Winding Down for Winter

Many contractors across the country leave pieces of equipment sit unused during the winter months. Whether your winter climate includes frigid cold and several feet of snow or a short dip below freezing here and there, special maintenance tips apply to diesel and gasoline engines.

From winterizing a large diesel engine on a paver to a small gasoline engine on a pressure washer, the same general rules apply. And pairing your winterizing steps with general and annual maintenance will save you time.

"The ‘off' season is the perfect time to take care of needed engine and machine repairs," says Jeremy Johnson, senior service and warranty with Deutz Corporation. "By doing so, you will be able to avoid breakdowns to your equipment next spring and summer when it is needed most."

Fuel system
Whether you're working on a diesel or gasoline engine, the fuel system is the first issue to address when preparing an engine for winter storage.

"The number one thing to do is drain the gas out of the tank as well as the bowl on the engine," says Dale Gabrielse, training manager at Robin Subaru Engines, which makes gas engines 25hp and lower. "They say that after 30 days, the gas starts to get ‘stale' — I've never had that happen to me yet, but I do know that after 90 days, your gas will get ‘stale,' where it doesn't want to fire.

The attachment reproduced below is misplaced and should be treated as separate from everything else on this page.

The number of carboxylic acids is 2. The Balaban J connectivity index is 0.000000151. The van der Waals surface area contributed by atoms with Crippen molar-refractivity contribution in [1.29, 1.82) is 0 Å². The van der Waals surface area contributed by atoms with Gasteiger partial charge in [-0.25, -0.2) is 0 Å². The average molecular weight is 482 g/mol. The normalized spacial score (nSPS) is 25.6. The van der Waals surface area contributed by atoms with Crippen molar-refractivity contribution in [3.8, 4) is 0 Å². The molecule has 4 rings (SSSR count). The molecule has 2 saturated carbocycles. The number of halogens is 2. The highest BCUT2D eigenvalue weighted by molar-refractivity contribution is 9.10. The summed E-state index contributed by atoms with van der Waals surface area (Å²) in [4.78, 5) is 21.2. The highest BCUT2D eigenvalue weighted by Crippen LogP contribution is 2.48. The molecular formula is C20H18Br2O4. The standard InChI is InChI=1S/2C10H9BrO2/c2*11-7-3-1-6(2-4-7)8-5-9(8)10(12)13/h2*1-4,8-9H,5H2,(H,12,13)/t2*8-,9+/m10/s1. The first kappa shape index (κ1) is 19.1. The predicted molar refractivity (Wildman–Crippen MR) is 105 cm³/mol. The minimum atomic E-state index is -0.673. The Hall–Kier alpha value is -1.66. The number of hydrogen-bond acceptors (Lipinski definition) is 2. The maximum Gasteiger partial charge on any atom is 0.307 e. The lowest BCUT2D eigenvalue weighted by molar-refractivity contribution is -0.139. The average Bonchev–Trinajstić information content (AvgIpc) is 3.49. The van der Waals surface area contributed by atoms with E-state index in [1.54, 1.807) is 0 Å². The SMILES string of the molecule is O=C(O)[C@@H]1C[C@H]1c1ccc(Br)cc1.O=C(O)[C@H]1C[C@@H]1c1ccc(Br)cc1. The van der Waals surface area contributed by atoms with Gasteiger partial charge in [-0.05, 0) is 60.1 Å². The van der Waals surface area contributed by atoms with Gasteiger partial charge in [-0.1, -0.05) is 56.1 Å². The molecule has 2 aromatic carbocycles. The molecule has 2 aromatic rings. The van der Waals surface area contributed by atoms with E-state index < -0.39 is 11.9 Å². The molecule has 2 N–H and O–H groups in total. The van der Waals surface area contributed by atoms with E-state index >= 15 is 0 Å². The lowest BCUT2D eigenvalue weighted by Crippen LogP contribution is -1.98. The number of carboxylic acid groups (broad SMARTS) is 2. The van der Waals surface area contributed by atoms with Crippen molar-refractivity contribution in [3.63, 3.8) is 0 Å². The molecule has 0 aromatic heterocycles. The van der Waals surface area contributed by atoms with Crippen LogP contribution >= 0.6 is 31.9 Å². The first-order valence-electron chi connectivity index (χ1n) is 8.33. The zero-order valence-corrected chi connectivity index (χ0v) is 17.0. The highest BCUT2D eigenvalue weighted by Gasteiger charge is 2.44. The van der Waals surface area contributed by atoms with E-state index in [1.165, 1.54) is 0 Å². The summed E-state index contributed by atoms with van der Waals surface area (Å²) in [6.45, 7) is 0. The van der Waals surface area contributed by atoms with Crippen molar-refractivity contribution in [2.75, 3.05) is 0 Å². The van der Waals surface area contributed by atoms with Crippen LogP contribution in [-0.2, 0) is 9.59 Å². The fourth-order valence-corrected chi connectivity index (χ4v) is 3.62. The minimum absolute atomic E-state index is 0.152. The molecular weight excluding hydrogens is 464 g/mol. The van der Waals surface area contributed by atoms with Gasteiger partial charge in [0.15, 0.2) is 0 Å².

"If the gas is getting really close to the bottom and you don't want to take the time to take the bowl off and drain the tank, a lot of people will just run the engine until it's out of gas."

Gabrielse says that the newer, higher compression engines such as overhead valve (8:5 to 1) or the overhead cam engines (9 to 1) are more sensitive to not starting with stale fuel as compared to the older, flat head design (generally 8 to 1). The reason for this is the design size of the combustion area.

If you don't want to go through the trouble of draining your fuel, Gabrielse says you can add a gas stabilizer to the tank instead. If you take this route, however, make sure the tank is full to avoid any air getting into the tank, which can lead to condensation.

Johnson says diesel fuel does not typically evaporate at the rate gasoline does, so draining the tank is not necessary for storage of a diesel engine for a few months. There are a few precautions you must take with a diesel engine, though.

"To prevent fuel tank corrosion, drain any water that has collected in the bottom of the tank and then completely fill the tank with clean diesel fuel," Johnson says. "By filling the tank, you will be leaving less area in the tank for moisture to accumulate as temperature fluctuations occur. It is also important to change the spin on fuel filters and completely drain any water that has collected in water separators before freezing temperatures occur."

Johnson adds that the addition of a rust preventive fuel oil and/or a biocide is typical for an extended storage period. This will have to be flushed from the tank before starting.

Additional maintenance